In 2010, the Dutch Ministry of Defense published a strategic foresight document assessing the future of the Dutch Armed Forces. Future Policy Survey: A new foundation for the Netherlands Armed Forces concluded that the ability of the Ministry to anticipate future events has become increasingly important.
This study addresses the question how a new strategic function Anticipation can be given shape. This is done on the basis of a two-pronged research question: which existing and new instruments will enable the Ministry of Defense to (better) anticipate an uncertain future; and how should these instruments be positioned within the organization?
To anticipate means to be prepared: knowing what new threats and opportunities may arise in a fast changing environment. But it is just as important to have the organizational agility to take adequate steps, pro-actively as well as reactively, in response to these changes. Anticipation thus combines ‘knowing’ and ‘acting’. The first component is based on a permanent process of identifying and analyzing trends, developments and possible futures. The second component focuses on increasing the flexibility and adaptability of the defense organization, enabling it to remain relevant in a dynamic, complex and thereby fundamentally uncertain security environment. By bringing these two components together, a powerful Anticipation function would directly influence policy, investment decisions and organizational change. The capability to anticipate is already present within the defense organization.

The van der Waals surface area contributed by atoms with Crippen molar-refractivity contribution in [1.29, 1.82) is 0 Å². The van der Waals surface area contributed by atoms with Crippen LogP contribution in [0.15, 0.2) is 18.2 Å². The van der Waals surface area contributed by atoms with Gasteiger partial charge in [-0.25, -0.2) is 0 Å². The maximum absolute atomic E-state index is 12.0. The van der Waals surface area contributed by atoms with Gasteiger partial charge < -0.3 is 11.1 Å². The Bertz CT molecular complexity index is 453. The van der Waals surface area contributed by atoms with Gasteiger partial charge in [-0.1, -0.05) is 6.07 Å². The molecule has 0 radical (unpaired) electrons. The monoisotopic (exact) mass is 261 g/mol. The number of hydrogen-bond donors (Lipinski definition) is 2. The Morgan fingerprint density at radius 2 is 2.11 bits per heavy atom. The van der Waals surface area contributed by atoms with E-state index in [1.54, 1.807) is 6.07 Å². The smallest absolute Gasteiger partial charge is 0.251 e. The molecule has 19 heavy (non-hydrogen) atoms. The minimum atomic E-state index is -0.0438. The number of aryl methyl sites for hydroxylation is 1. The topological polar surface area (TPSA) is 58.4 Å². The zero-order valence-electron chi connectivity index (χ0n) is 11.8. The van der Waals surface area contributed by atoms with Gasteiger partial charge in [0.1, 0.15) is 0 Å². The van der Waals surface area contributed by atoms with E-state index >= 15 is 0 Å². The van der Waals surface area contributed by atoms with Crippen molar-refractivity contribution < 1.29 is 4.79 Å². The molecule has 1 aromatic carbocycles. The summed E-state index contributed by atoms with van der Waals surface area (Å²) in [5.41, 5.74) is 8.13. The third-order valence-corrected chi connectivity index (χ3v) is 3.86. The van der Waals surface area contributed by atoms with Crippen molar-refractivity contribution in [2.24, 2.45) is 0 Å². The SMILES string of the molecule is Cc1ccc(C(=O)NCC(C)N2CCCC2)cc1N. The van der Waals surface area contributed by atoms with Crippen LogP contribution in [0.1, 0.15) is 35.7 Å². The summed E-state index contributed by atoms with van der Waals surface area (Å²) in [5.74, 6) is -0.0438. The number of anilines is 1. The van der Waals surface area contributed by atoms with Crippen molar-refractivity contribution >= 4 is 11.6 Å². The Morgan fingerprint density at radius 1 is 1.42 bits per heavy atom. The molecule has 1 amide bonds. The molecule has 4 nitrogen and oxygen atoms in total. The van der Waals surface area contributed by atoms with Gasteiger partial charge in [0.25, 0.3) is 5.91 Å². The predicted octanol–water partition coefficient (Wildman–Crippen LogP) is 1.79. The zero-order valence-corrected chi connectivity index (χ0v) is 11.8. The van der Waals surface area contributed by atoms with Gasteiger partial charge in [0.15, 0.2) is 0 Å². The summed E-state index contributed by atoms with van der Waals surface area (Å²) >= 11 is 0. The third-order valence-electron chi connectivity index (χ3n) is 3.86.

What is lacking however, is an overarching process dedicated to structuring and overseeing Anticipation, facilitating a fluid interface between a dynamic environment and the changing roles, responsibilities and partnerships of the defense organization (defense policy writ large), as well as the structure, processes and capabilities of the armed forces (defense planning). The Future Policy Survey was a one-off iteration of such an overarching process. Giving shape to an Anticipation function intends to institutionalize this effort, creating a continuous forward-looking process involving a broad range of stakeholders from within and outside the Ministry of Defense. On the basis of a literature review into organizational adaptability and agility, an analysis of Anticipation in different countries, historical experiences with foresight and anticipatory processes, and a concise understanding of the current defense organization,
lessons can be drawn how an Anticipation function can be given shape within the Ministry of Defense. This study presents the outcome of this research effort.
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